Sir Robert Williams said he was now well convinced, that when the guards in Dublin were doubled, and the garrison under arms, that the Government were not surprised. He had been seven years in Ireland and had never during that time seen the guards doubled.

Colonel Cole raid, that every Irish Gentleman in the House mult feel that the Irish Government had been very remiss. He was sure that no man wished more than himself to suppori Government at the present crilis, but the Government of Ireland ought to have paid more attention to the information they received from the Gentlemen of that country,


to the precaution of doubling the guards, it was wholly insufficient; and he knew it to be a fact, that when the yeomanry came to receive their arms there was no ammunition to give them : he thought that a Government who fported with the lives of the loyal inhabitants of the country, deferved the censure of ihat House.

The Chancellor of the Exchequer said, he hould almost have supposed that the right hon. Gentleman felt a little fore at the observations which had been made upon his conduct with respect to the meslage relative to Ireland. He might indeet suppose that the right hon. Gentleman was a little fore upon that subject, as scarcely a day passed that the right hon. Gentleman did not make an attack upon Government, and at the same time explain fome former attack. The right hon. Gentleman was however aware that no practical purpose could ensue from agreeing to the present motion, and had then recommended a standing Committee during a prorogation, a species of Committee which it was well known could not fit without an act of Parliament, and for which there was no precedent whatever. Before the bills were brought forward relative to Ireland, a stalement was made out from his Ma. jelly, which was a comple e justification for the voting of those measures ; a proclamation was laid on the table, staring the existence of a rebellious conspiracy against his Majesty's Government; and he asked the House whether there was not a fufficient proof of the existence of a traitorous conspiracy ? The House were then called upon to adopt measures for the safety of the loyal inhabitants of Ireland; the right hon. Gentleman who complained of being charged with attempte ing to create delay, then wished not only to postpone the meafure, but to delay i wenty-four hours even before they a 'dreifed his Majesty in answer to the message.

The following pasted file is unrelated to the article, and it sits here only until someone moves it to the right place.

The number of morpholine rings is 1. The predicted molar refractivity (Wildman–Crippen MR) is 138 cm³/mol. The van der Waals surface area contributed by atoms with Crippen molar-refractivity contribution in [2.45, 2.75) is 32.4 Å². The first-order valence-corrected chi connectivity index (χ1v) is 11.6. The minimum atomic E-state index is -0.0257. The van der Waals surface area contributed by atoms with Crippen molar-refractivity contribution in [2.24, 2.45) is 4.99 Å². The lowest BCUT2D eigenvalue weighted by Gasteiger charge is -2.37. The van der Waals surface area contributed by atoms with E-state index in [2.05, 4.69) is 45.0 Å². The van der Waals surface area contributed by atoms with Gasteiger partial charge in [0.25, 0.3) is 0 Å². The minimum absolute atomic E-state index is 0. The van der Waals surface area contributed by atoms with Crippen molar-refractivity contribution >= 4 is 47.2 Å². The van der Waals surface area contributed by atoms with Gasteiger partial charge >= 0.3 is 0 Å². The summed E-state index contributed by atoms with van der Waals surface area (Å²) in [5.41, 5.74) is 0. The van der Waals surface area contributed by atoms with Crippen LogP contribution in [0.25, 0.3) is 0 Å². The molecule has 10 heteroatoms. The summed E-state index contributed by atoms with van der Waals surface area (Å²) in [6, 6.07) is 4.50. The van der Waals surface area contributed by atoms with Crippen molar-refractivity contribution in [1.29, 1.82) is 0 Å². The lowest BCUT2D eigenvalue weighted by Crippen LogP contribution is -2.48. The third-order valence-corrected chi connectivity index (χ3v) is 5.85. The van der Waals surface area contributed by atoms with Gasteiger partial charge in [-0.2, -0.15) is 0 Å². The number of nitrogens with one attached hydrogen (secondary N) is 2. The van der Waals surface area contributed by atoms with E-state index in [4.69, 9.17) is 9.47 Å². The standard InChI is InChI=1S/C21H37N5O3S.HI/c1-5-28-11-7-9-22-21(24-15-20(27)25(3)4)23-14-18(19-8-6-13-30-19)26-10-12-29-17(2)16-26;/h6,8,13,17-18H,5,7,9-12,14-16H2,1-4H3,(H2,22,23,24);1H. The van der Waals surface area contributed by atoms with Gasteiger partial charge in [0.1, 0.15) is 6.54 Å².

The scruples urged then by the right hon. Gentleman were extremely illtimed, and likely to be productive of the worst consequences; dispatch at that period might be the safety of the country, and delay might be its deftruction. He would ask whether the decfiion of Parliament on that occasion did not give confidence to the people of Ireland, and more particularly to the inhabitants of Dublin. With respeâ to the ineffage which had been alluded to, which was delivered to the Irish Parliament on the 24th of May, 1798, they did not take twenty-four hours to consider of it, but voted that it should be forth with taken into consideration. The right hon. Gentleman had said, that the Government of Ireland and of this country